"The closest that the mind can come to representing who we are is the thought ‘I’ am'. But that thought is not who we really are. Whether that thought is there or not, we still exist. We know the thought 'I am'. That thought is the start of the false sense of an individual, a separate ‘I’. Because we didn't know any better, the mind attached other labels to this ‘I’ thought, such as 'I am good,' 'I am bad,' 'I have this problem,' and so on. But those thoughts don't have anything to do with us, because the very ‘I’ thought itself, the sense of separation, is not actually who we are. Once you see the falseness of the ‘I’ thought, that what we are is not an individual person at all, the identifications and ideas of a lifetime all collapse because they are all based on a false premise.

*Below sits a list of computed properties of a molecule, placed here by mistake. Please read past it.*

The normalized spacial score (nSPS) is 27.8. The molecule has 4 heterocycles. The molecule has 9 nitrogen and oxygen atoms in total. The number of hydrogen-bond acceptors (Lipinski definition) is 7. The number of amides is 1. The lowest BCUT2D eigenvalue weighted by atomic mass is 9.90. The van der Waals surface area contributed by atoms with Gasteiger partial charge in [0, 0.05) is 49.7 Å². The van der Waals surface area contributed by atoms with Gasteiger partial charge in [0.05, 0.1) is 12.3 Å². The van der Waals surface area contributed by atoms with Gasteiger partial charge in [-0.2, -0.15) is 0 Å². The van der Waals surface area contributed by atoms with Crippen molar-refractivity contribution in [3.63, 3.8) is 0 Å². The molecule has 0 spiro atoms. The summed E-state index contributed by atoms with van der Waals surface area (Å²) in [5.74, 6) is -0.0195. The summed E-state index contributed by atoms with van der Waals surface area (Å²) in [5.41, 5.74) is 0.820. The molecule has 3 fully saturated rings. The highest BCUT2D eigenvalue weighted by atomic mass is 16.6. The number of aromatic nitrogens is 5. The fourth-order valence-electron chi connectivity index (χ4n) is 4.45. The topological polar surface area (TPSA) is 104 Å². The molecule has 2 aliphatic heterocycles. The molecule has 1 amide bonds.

There is no practice to overcome suffering. It is simply a matter of seeing that the false ‘I’ is an assumption, that the whole mechanism is a conceptual house of cards. Then a lifetime of suffering evaporates. As Bob (Adamson) says, without the cause (the ‘I’), can there be any effects (psychological suffering and bondage)?
John Wheeler, "Awakening to the Natural state"